YSU Hits Record $24.1M Fundraising Mark

YOUNGSTOWN, Ohio — Youngstown State University and the YSU Foundation reported today that they received a record $24.1 million in gifts during the 2021-22 fiscal year, the largest one-year total in the university’s 114-year history.

“Our donors are among the most generous and supportive anywhere in the nation,” YSU President Jim Tressel said. “Their continued commitment bodes well for the university, our students and our community.”

The record year is the latest in a string of fundraising successes for YSU and the YSU Foundation, which oversees the university’s philanthropic activities.

In fiscal 2014, the year before Tressel was named president, YSU raised $6.1 million. The next year, the total more than doubled to $13.3 million, and then jumped to $22.3 million in fiscal year 2016. In all, since Tressel’s arrival, YSU has received $150.3 million in gifts.

“The combined efforts of President and First Lady Tressel, our donors, the campus community, and our talented and hard-working foundation staff have helped raise tens of millions of dollars to make sure we provide the best possible opportunities to our students and the entire Mahoning Valley community,” said Paul McFadden, YSU Foundation president.

In fiscal 2022, YSU received 4,360 gifts in all, up 11% over 3,925 gifts the previous fiscal year.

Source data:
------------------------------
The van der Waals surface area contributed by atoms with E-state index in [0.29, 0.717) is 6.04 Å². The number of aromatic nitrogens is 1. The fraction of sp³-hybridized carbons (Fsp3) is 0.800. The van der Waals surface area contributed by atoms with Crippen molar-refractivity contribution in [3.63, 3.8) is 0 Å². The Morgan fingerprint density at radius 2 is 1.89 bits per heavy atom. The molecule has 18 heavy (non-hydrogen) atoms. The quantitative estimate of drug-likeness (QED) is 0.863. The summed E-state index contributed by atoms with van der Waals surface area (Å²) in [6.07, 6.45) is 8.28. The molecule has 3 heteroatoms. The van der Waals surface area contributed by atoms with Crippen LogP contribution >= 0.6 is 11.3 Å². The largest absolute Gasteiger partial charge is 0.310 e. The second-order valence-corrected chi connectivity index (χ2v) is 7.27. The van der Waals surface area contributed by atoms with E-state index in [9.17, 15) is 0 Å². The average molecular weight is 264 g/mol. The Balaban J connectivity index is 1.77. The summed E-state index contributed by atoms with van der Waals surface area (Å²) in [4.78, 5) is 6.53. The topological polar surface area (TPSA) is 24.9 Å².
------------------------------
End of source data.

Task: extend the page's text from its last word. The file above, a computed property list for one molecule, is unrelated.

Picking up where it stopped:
Donations were paced by a $5 million gift by Dr. Chander Kohli and his wife, Karen, to name Kohli Hall; $1.5 million from Richard and Susan Sokolov to name the Sokolov Honors College; and a $1 million gift by Vince and Phyllis Bacon to support the Watson Team Center on campus.

The fundraising records coincided with the YSU “We See Tomorrow” capital campaign, publicly announced in 2018 with a goal of $100 million and upped to $125 million two years later.

Tressel and McFadden announced the end of the campaign in September 2021 with a total of 32,581 gifts amounting to $126.2 million, including 40 gifts of $1 million or more.

“Our donors are committed to providing opportunities for our students,” McFadden said. “Through scholarships, endowed professorships, support of various academic programs and assistance with university initiatives, we remain forever focused on ensuring YSU students have the means and resources to pursue their career and personal goals.”

The YSU Foundation dates to 1966, when Howard Jones, who served as president of Youngstown College and then Youngstown University for 35 years, established “The Youngstown Educational Foundation” as the university’s private endowment. In 1983, the name changed to the YSU Foundation, all the while maintaining its autonomy and independence from the university.

Shortly after Tressel became president in 2014, the university shut down its own development operations, and contracted with the foundation to provide philanthropic services.

Today, the foundation, whose endowment is one of the largest among public universities in Ohio, is YSU’s designated philanthropic entity and provides $10 million in scholarships to YSU students annually.

Published by The Business Journal, Youngstown, Ohio.